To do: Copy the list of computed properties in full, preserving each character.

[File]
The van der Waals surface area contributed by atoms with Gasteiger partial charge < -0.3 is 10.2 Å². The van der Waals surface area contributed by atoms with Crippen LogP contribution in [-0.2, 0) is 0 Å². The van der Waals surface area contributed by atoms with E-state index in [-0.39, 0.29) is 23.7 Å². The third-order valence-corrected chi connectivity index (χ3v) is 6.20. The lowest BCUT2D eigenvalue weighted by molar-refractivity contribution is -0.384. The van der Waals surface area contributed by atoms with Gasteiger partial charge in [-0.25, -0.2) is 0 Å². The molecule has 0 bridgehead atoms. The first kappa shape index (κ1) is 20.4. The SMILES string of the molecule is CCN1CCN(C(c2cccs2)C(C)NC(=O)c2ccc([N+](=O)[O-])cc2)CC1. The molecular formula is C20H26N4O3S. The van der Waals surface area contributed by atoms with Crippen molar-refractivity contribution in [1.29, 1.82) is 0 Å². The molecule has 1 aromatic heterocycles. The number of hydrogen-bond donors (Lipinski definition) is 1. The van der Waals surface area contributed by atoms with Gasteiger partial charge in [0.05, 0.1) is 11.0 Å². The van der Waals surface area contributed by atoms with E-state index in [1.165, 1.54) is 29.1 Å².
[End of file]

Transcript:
The van der Waals surface area contributed by atoms with Gasteiger partial charge < -0.3 is 10.2 Å². The van der Waals surface area contributed by atoms with Crippen LogP contribution in [-0.2, 0) is 0 Å². The van der Waals surface area contributed by atoms with E-state index in [-0.39, 0.29) is 23.7 Å². The third-order valence-corrected chi connectivity index (χ3v) is 6.20. The lowest BCUT2D eigenvalue weighted by molar-refractivity contribution is -0.384. The van der Waals surface area contributed by atoms with Gasteiger partial charge in [-0.25, -0.2) is 0 Å². The molecule has 0 bridgehead atoms. The first kappa shape index (κ1) is 20.4. The SMILES string of the molecule is CCN1CCN(C(c2cccs2)C(C)NC(=O)c2ccc([N+](=O)[O-])cc2)CC1. The molecular formula is C20H26N4O3S. The van der Waals surface area contributed by atoms with Crippen molar-refractivity contribution in [1.29, 1.82) is 0 Å². The molecule has 1 aromatic heterocycles. The number of hydrogen-bond donors (Lipinski definition) is 1. The van der Waals surface area contributed by atoms with Gasteiger partial charge in [0.05, 0.1) is 11.0 Å². The van der Waals surface area contributed by atoms with E-state index in [1.165, 1.54) is 29.1 Å².